SB 1161 (Padilla) prevents the Commission from prospectively regulating VoIP without legislative authorization except under certain circumstances.  SB 1161 was signed by the governor and the OGA did not have a position on this bill.  The OGA believes that this bill leaves the CPCN’s rights and privileges unclear and will require follow-up action to determine how public purpose programs would operate in an environment where service providers do not hold CPCNs but wish to participate and obtain subsidies.  Anticipated personnel requirements include one additional member from the ALJ division, one member from the Legal Division, and one temporary member from the Communications Division. 
 
SB 379 (Fuller) clarifies that CHCF-A subsidies may be used to subsidize the deployment of broadband-capable facilities.  SB 379 was signed by the Governor and the OGA’s position was support if amended.  The OGA’s requested amendments were not incorporated into the bill.  As a follow-up, the Commission will need to interpret and adopt all the necessary changes to the CHCF-A program through rulemaking and implementation proceedings.  Anticipated additional personnel requirements include one member from the ALJ division, one member from the Legal Division, and one member temporarily from the Communications Division. 
 
AB 1050 (Ma) would have established prepaid wireless surcharge to be levied at the point of sale and would cover most state and local fees and collections.  The author decided not to move this bill.  It was opposed by OGA.  This bill will be reintroduced next year by a different author.  SB 1160 (Padilla) would have prevented service shut-offs except in extraordinary cases.  OGA took a neutral position.  This bill was vetoed by the Governor.  Both the author and the Governor have expressed interest in reconsidering this topic next year.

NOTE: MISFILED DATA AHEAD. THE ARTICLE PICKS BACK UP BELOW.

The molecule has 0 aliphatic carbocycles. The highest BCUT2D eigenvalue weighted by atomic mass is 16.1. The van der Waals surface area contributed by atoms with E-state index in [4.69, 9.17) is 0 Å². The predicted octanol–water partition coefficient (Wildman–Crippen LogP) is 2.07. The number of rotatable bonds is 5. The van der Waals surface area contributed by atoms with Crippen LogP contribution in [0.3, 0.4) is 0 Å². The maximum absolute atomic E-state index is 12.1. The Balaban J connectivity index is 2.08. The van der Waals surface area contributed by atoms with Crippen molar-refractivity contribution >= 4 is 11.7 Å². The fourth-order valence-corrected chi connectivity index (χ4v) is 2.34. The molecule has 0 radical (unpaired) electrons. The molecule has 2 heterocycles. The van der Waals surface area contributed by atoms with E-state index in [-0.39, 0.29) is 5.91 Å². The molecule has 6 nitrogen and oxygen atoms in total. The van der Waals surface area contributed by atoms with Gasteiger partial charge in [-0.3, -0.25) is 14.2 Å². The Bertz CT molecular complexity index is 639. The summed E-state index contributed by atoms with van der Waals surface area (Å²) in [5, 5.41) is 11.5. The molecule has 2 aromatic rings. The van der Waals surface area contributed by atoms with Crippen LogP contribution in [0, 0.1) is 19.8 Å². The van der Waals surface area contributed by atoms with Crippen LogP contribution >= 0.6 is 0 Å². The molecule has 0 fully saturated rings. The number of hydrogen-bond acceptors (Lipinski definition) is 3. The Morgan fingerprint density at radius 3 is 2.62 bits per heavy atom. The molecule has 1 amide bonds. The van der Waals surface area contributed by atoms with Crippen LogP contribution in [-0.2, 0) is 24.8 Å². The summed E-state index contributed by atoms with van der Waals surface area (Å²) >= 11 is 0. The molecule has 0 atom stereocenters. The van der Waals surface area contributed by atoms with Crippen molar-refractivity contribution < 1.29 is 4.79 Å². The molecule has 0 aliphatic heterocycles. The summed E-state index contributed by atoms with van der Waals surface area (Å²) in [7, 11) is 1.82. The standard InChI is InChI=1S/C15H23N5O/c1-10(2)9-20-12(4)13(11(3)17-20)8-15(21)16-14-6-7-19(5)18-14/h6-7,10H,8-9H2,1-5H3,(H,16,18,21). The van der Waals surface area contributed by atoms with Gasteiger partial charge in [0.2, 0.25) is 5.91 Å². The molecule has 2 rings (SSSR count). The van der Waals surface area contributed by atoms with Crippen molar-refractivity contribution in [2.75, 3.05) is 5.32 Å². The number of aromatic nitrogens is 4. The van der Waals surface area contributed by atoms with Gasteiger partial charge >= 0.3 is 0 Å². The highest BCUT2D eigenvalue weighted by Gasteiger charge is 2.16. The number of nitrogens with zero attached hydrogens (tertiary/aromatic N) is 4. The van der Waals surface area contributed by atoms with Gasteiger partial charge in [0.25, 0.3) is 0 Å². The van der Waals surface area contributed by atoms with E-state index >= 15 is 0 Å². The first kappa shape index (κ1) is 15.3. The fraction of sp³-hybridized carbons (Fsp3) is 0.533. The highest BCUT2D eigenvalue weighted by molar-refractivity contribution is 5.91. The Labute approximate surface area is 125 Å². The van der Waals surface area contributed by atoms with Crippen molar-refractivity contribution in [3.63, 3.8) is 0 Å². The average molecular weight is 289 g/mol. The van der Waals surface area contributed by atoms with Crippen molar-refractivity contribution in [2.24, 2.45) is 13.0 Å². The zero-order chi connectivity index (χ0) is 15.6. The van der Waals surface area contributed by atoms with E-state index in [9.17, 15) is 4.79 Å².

The OGA also monitored two bills related to disclosures of the Commission’s public records.  Both bills failed.  AB 1541 (Dickinson) would have made state law mandate document disclosure by default but include broadly-worded exemptions.  This bill was opposed by the OGA and it was held on suspense on the Senate Appropriations Committee.  SB 1000 (Yee) would have facilitated document disclosure subject to the Public Records Act.  This bill was supported by the OGA and it failed to pass out of the Assembly Utilities and Commerce Committee.
 
The OGA also presented on 2012-13 budget actions.  For the 2012-13 year, 32.5 new permanent positions are authorized.  Additionally, eight temporary positions will be created, including four positions to administer the State Broadband Data and Development Grant Program.  
 
A copy of the OGA’s presentation underlying this summary is available at slides 20-72 at the following link.

NOTES AND COMMISSIONER REPORTS
During the public session, several speakers spoke out in favor of President Peevey’s Proposed Decision on the basic service definition.  These speakers placed significant emphasis on the need for a technologically neutral definition of basic service by expanding the definition to include new technologies like wireless and VoIP.  They also stressed the importance of mobile technology as communities begin to move away from traditional landline services.  A homeless youth advocated his support for including mobile technology in the definition of basic service by noting his challenges in finding employment without access to a mobile device.
 
Other speakers spoke out in favor of Commissioner Florio’s Alternate Decision.  These speakers focused on the need for high-quality, reliable service.  Another speaker offered comments supportive to TURN’s pending proposal to extend the California LifeLine rate freeze